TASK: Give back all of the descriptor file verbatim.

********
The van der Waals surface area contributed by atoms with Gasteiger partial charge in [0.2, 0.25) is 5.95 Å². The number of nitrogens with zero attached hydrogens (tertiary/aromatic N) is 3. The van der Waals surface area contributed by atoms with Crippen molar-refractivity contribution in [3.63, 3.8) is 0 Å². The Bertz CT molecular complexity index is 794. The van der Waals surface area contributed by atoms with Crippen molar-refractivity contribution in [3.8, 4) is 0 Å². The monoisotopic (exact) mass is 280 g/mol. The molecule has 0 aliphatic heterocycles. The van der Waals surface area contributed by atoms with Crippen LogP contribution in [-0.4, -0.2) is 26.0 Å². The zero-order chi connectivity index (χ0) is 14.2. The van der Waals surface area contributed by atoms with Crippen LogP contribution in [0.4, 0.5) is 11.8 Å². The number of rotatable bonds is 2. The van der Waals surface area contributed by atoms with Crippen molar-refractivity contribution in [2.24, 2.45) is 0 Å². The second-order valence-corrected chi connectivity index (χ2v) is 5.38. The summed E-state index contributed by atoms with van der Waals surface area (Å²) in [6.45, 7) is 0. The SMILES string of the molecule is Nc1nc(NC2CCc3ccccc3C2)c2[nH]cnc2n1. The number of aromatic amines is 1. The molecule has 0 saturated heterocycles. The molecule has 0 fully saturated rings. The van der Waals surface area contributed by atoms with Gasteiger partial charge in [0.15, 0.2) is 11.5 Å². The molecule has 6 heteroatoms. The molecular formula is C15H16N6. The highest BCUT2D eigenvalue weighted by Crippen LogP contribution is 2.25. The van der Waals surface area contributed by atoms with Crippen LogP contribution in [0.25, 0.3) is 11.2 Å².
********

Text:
The van der Waals surface area contributed by atoms with Gasteiger partial charge in [0.2, 0.25) is 5.95 Å². The number of nitrogens with zero attached hydrogens (tertiary/aromatic N) is 3. The van der Waals surface area contributed by atoms with Crippen molar-refractivity contribution in [3.63, 3.8) is 0 Å². The Bertz CT molecular complexity index is 794. The van der Waals surface area contributed by atoms with Crippen molar-refractivity contribution in [3.8, 4) is 0 Å². The monoisotopic (exact) mass is 280 g/mol. The molecule has 0 aliphatic heterocycles. The van der Waals surface area contributed by atoms with Crippen LogP contribution in [-0.4, -0.2) is 26.0 Å². The zero-order chi connectivity index (χ0) is 14.2. The van der Waals surface area contributed by atoms with Crippen LogP contribution in [0.4, 0.5) is 11.8 Å². The number of rotatable bonds is 2. The van der Waals surface area contributed by atoms with Crippen molar-refractivity contribution in [2.24, 2.45) is 0 Å². The second-order valence-corrected chi connectivity index (χ2v) is 5.38. The summed E-state index contributed by atoms with van der Waals surface area (Å²) in [6.45, 7) is 0. The SMILES string of the molecule is Nc1nc(NC2CCc3ccccc3C2)c2[nH]cnc2n1. The number of aromatic amines is 1. The molecule has 0 saturated heterocycles. The molecule has 0 fully saturated rings. The van der Waals surface area contributed by atoms with Gasteiger partial charge in [0.15, 0.2) is 11.5 Å². The molecule has 6 heteroatoms. The molecular formula is C15H16N6. The highest BCUT2D eigenvalue weighted by Crippen LogP contribution is 2.25. The van der Waals surface area contributed by atoms with Crippen LogP contribution in [0.25, 0.3) is 11.2 Å².